From Herodotus on, the European tradition offers a rich record of wonderment as a primary constitutive of humans’ response to animals – whether the animals in question are encountered in reality, or are merely imagined. According to Philip Fisher, ‘the experience of wonder continually reminds us that our grasp of the world is incomplete’ (Wonder, the Rainbow, and the Aesthetics of Rare Experiences, Harvard UP, 1998, p. 24). My talk will seek to trace the changing function of wonder in response to nonhuman species as it manifests in the literary record. To begin with I will focus on the Fifteenth to the Seventeenth Centuries, and the transformation over that period of medieval into early modern culture and society. This transformation was, in all sorts of ways, experienced through encounters with wondrous species of animals previously unknown (to Europeans), and was accompanied by radical shifts in the systems of knowledge that had previously governed European thinking about nonhuman living beings. I will pay particular attention to the role of wonder in the writings of Christopher Columbus, Antonio Pigafetta, René Descartes, and Aphra Behn. The second part of the paper will conduct a brief examination of the role of wonder in the more recent literary tradition of magic realism, with a focus on the work of Jorge Luis Borges, Gabriel García Márquez, and Yann Martel.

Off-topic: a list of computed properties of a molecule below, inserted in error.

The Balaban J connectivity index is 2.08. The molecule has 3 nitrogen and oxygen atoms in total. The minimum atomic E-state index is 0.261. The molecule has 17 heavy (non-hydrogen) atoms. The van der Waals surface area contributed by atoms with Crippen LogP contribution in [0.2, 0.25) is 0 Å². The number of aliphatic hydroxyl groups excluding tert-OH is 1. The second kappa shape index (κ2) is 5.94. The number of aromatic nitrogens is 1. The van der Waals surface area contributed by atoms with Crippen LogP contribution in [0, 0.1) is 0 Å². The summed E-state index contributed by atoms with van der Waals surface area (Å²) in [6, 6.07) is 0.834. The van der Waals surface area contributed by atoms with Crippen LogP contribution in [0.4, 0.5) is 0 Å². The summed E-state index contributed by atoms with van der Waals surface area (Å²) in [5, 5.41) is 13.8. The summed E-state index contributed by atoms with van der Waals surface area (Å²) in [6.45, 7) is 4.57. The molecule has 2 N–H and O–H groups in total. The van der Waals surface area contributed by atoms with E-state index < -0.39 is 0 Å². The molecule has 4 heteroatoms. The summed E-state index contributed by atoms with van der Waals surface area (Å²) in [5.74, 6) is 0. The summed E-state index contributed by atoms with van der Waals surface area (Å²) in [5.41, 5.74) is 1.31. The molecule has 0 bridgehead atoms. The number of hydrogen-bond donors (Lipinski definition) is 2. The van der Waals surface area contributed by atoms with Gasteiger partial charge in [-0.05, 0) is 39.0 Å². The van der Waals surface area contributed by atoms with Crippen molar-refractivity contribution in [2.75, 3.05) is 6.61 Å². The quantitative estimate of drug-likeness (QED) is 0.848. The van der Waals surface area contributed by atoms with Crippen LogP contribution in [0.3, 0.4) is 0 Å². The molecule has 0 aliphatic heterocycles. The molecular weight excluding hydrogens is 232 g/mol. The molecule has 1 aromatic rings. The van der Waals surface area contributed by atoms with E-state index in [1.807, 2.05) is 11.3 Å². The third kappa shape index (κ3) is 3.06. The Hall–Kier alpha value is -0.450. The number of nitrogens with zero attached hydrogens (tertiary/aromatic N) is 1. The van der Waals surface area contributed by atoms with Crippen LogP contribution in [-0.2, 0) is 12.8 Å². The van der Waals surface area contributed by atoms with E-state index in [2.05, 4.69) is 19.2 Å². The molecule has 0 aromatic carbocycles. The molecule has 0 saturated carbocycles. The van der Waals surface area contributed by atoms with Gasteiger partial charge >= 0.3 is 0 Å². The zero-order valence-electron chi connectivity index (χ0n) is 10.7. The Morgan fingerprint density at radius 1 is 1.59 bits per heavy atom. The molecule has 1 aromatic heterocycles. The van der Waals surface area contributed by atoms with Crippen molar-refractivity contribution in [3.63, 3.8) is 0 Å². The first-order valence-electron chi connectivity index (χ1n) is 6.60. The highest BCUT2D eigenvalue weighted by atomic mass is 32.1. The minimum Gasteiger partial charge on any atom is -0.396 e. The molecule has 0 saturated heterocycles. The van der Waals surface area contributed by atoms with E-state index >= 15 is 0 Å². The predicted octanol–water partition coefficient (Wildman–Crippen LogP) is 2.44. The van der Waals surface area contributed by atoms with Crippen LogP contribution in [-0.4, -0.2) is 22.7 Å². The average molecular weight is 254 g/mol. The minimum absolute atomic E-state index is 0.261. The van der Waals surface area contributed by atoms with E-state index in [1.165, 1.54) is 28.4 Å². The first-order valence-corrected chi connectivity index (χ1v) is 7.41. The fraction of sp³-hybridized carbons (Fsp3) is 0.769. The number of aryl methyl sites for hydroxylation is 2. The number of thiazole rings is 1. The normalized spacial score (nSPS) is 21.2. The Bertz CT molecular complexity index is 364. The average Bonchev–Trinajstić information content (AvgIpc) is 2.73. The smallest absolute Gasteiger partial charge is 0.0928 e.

Jonathan Balcombe, Most Eaten, Least Respected: The Rich Lives of Fishes

Fishes are the most exploited of all vertebrates. They are also the most underestimated by us. This presentation highlights some of the many scientific discoveries about fishes that belie their “primitive” reputation and show them to be complex beings whose sophistication rivals terrestrial animals. Careful studies have debunked the widespread myth that fishes do not feel pain. Furthermore, fishes are intelligent and emotional, even Machiavellian. Among their achievements, fishes have personalities, they plan, recognize, remember, court, play, parent, innovate, manipulate, collaborate, keep accounts, show virtue, form attachments, communicate with gestures, fall for optical illusions, use tools, learn by observation, form mental maps, behave differently according to who’s watching (so-called audience effects), and possess culture. Against this backdrop, the cruel deaths of hundreds of billions of fishes at human hands each year—by suffocation, crushing, decompression and bleeding—amount to an enormous welfare problem. Given the ecological toll we are taking on fish species and their habitats, and the ethical toll on legions of individual fishes, we need a new mind-set, informed by science and driven by compassion.